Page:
Karajan's first recording of the Bach B-minor Mass, recorded in London (solos) and Vienna (choruses) between 1952 and 1953 has been released on CD at least three times. This most recent release is the most inexpensive yet, so if you've been holding out, here's your chance.
You might assume that a recording made over several months and in two cities might lack flow from one section to the next, but that is not the case. Furthermore, it is good to remember that Bach himself assembled this mass from material written earlier in his career, so a patchwork recording of this work is not without historical precedent!
The alternation between choruses and arias (many of them accompanied by an instrumental soloist) mirrors the contrast between the communal and the private in an actual mass. How can music (or an actual Roman Catholic or Lutheran mass, for example) be all-encompassing and intimate at the same time? That is the question Karajan seems to be answering in this recording, and he answers it quite effectively by contrasting the choruses and the arias as much as he can. (No doubt the different recording locales and dates assisted him.)
It is common to complain about Karajan's "romantic" readings of Classical and Baroque works, and listeners seeking a recording in which the mass is performed much as it was during Bach's time will have to look else where: this is not an "period" performance by any stretch of the imagination. Karajan's emphases, apart from making music of celestial beauty, are on the opposite poles of intimacy and grandeur. Furthermore, one would be hard-pressed to find a recording with a more devout atmosphere than this one. When Karajan died, perhaps he appeared in front of St. Peter holding CDs of this recording as proof of his fitness to enter!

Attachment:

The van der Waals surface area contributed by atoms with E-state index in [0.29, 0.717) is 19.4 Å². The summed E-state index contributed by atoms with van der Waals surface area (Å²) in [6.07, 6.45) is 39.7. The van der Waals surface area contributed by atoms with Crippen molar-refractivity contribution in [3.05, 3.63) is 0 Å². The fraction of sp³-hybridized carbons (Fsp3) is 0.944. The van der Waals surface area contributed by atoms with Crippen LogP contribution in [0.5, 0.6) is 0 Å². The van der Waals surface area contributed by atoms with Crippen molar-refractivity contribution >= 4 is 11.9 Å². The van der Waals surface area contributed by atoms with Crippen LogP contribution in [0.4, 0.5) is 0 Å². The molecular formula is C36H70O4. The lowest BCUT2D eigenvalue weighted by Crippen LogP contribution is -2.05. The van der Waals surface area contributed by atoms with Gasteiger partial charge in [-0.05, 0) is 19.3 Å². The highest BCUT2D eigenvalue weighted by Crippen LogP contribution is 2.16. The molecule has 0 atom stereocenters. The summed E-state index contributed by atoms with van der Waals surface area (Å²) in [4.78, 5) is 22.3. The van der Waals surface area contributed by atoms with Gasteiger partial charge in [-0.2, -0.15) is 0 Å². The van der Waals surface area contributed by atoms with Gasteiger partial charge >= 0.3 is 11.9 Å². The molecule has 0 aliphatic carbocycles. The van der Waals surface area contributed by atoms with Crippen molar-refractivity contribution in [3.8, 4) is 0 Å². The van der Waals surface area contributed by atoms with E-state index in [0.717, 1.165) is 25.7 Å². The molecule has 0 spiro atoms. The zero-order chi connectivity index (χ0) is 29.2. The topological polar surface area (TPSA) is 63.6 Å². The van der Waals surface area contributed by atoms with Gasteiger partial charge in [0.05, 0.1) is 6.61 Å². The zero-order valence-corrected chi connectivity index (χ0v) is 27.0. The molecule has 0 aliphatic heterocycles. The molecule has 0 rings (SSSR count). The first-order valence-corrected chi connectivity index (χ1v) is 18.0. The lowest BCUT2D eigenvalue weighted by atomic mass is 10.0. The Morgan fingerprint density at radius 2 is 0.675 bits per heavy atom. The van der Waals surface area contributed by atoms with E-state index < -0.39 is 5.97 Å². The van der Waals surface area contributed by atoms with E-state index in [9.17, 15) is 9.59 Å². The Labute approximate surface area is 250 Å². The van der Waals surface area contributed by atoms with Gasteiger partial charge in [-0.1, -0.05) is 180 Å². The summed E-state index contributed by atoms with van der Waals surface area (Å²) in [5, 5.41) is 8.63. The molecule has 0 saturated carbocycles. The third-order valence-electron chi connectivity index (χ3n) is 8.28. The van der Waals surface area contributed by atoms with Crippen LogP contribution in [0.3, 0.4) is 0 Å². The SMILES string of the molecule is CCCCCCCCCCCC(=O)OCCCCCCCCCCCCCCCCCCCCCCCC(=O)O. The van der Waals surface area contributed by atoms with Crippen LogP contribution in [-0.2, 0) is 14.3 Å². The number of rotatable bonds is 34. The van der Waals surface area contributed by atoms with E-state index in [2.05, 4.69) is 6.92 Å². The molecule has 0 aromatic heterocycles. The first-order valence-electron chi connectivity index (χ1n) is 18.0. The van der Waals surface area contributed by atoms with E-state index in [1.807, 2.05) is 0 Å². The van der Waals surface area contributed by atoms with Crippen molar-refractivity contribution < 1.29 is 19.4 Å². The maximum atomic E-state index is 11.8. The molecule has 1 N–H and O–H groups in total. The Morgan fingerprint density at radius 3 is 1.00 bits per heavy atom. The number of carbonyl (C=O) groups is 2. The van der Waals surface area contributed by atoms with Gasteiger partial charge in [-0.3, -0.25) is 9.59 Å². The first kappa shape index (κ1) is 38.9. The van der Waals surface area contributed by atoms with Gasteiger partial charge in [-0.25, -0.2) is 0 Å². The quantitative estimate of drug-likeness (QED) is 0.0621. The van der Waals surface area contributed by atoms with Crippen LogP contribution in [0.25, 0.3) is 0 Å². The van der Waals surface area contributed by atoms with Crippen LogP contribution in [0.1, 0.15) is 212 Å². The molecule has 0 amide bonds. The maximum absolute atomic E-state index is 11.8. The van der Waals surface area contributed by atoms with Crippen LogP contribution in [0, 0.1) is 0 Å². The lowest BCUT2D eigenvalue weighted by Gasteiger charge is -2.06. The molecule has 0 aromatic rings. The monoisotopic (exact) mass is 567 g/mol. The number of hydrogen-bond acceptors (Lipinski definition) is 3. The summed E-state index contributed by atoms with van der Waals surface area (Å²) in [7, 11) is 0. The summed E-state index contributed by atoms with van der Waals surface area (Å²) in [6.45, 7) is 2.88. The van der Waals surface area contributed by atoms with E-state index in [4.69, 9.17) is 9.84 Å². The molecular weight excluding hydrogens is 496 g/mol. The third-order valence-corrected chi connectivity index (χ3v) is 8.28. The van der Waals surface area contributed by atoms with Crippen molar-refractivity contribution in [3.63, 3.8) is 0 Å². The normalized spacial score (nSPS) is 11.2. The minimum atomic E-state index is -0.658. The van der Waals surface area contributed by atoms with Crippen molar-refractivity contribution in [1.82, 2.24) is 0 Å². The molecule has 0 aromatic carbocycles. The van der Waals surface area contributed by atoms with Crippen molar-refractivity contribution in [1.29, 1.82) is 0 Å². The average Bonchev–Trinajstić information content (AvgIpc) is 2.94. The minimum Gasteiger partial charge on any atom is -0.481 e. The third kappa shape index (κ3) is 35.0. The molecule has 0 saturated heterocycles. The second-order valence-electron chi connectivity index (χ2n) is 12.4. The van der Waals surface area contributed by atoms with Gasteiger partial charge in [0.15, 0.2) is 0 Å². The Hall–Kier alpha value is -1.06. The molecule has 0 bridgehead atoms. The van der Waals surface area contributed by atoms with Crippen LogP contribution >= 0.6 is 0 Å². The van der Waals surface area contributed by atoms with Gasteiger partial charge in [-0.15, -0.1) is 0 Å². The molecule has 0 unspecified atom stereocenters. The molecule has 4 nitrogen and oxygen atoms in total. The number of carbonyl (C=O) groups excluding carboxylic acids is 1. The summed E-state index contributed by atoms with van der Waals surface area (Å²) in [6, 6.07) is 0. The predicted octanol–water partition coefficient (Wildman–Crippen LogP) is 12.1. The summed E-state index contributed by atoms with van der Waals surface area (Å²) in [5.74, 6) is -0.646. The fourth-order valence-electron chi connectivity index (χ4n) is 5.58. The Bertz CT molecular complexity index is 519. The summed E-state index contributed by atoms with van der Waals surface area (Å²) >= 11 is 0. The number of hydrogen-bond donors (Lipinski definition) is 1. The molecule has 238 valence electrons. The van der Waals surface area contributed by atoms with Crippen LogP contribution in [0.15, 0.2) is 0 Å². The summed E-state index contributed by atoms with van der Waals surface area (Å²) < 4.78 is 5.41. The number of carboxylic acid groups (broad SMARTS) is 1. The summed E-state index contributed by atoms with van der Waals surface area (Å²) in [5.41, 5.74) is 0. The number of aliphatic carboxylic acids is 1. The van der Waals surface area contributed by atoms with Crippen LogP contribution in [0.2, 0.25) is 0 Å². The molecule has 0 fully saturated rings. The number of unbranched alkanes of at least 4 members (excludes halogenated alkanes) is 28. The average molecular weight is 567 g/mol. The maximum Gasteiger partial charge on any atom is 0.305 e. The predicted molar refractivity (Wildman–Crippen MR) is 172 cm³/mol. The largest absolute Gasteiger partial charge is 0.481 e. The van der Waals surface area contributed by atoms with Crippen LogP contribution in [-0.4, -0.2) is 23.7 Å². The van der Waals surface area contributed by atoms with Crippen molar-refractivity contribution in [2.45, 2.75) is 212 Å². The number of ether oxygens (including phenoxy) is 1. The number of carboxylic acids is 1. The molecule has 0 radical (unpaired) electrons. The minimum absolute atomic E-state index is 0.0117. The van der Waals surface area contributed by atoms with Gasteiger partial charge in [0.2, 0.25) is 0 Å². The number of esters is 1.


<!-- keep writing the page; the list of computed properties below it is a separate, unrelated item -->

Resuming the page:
The choral singing, while it has weight, is very clear and articulated, although it sounds almost affected in the "Cum Sancto Spiritu" and in parts of the "Osanna in excelsis." The engineering, which gives the chorus a very dark sound, mitigates the potentially negative impact of this extreme articulation.
Gedda and Rehfuss have momentary problems with pitch, but they give very human and comforting readings – not at all operatic – of their respective solos. Höffgen is deeply moving and personal in the "Qui sedes," and Schwarzkopf is in rapt form throughout, without the coolness that sometimes stands between her and the listener in some of her later recordings.
As a bonus, this CD includes the five solos and duets for soprano and/or contralto as sung by Schwarzkopf and Ferrier on June 15, 1950. These "experimental" recordings come from rehearsal sessions prior to an actual concert in Vienna, and were not intended for commercial release. As a result, the orchestral introductions and "outroductions" are cut a little short. Nevertheless, these 22 minutes of excerpts are treasurable, and both of them catch Schwarzkopf and Ferrier at their absolute peak, singing with a beauty that they rarely attained under studio conditions. Only two microphones were used, but the sound-picture is full and complete. Expect extraneous noises too – this is a rehearsal, after all.
Surprisingly, the booklet contains not just essays about these recordings, but Latin texts and translations as well.
Copyright © 2005, Raymond Tuttle